Involuntary resignation is when companies lay off employees due to employee misconduct or structural reasons.
For instance, if a business has just been bought by another company, it's possible that a lot of employee positions are considered redundant and need to be eliminated.
The Importance of Preventing Employee Attrition
If employee attrition is a normal part of business life, why is it so important to prevent it?
High attrition rates are a threat to any business as they can result in the loss of money and valuable talent, as well as cause damage to the company’s reputation.
Additionally, high attrition rates are difficult to overcome, challenging to manage, and can take a serious toll on the well-being of any workplace. As such, it becomes extremely important to prevent it!
Signs of Employee Disengagement
Employee disengagement, as the name implies, occurs when team members aren’t excited about their work, are demotivated about and actively avoid putting in their usual effort, and radiate indifference about their job.
Recognizing the signs of disengagement in your employees is a key step to preventing high attrition rates. Be on the lookout for:
- Lack of motivation. Are your employees (particularly former top performers) not giving their 100%?
- High absenteeism. Is an employee calling in sick or taking too many days off in recent weeks or months?
- Poor quality of work. Has your top performer become your lowest? Have you noticed that a significant number of your employees have been putting in the bare minimum?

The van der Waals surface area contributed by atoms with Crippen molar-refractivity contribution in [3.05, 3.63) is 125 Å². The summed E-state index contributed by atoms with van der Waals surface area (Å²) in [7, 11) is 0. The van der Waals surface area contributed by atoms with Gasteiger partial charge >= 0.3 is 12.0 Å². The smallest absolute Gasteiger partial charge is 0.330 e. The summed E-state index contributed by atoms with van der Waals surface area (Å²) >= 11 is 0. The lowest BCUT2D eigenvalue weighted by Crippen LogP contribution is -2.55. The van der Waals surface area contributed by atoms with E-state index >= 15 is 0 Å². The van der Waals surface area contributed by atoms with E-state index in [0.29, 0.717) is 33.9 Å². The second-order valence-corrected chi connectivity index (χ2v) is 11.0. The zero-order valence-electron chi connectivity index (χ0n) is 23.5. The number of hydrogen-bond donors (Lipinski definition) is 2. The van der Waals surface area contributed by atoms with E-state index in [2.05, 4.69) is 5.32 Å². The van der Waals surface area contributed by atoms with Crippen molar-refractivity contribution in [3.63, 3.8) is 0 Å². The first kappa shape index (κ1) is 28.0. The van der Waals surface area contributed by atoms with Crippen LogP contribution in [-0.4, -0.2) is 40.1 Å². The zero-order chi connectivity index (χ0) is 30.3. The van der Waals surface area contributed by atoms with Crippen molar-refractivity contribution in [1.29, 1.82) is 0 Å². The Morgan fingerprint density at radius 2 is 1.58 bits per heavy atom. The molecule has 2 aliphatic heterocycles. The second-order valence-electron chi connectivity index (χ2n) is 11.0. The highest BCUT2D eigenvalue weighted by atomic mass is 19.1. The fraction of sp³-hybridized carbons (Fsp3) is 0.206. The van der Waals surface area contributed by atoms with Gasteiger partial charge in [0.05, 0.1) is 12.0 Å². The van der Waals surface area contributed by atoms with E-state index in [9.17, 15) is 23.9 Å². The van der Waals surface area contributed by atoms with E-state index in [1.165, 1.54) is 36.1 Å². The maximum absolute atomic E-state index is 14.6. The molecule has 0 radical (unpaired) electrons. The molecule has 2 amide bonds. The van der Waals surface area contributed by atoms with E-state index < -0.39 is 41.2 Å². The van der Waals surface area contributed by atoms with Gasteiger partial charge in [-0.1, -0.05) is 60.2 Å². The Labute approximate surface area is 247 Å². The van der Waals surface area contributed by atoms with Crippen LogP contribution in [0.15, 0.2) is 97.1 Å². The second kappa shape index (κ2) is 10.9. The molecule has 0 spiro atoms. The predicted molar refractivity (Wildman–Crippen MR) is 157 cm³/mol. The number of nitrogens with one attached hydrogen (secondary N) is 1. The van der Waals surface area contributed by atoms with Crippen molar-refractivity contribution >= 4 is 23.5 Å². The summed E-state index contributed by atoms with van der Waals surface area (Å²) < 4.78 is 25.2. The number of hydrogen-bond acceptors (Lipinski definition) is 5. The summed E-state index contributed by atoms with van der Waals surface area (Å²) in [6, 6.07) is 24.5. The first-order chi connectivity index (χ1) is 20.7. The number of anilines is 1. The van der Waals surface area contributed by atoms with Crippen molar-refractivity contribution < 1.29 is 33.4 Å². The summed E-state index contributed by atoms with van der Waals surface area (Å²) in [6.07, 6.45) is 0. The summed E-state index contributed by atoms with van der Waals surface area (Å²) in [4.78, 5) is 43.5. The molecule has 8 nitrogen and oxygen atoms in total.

- Taking too many breaks. Is an employee taking too many, often unnecessary breaks?
- Low engagement with the team. Is an employee missing too many social activities, preferring to spend time by themselves?
How to Prevent Employee Attrition
By now, you’ll hopefully have a good idea of the prevailing forms of employee attrition in your company, as well as identified employees that are showing signs of disengagement in the workplace.
So, onto the golden question: What can you do to prevent attrition?
1. Offer Career Advancement Opportunities
Did you know that 63% of employees in the US quit their jobs because of a lack of career advancement?
Employees want to grow and develop in their roles and not just be stuck in a role of sameness (which, let’s admit, can quickly get monotonous).
A great way to prevent employee attrition is to offer opportunities for career advancement that are competitive and on par with similar roles in the market.
You can do this by creating clear promotion pathways, coaching and upskilling, and hiring from within.
2. Cultivate a Positive and Inclusive Workplace Culture
To prevent attrition, you need to take a long hard look at your workplace culture first.
Employees want to work in a positive work culture and want to feel included. If your workplace culture doesn’t agree with the employee, extinguishes and discourages employee involvement, or presents a callous and indifferent attitude, then it’s unsurprising that many will be heading out the door.
3. Provide Competitive Salary and Benefits Packages
While money isn’t everything, it does matter.
If you’re paying below market rates, that’s often a good enough reason for voluntary attrition – particularly for employees who feel they deserve better or really need more financial opportunities.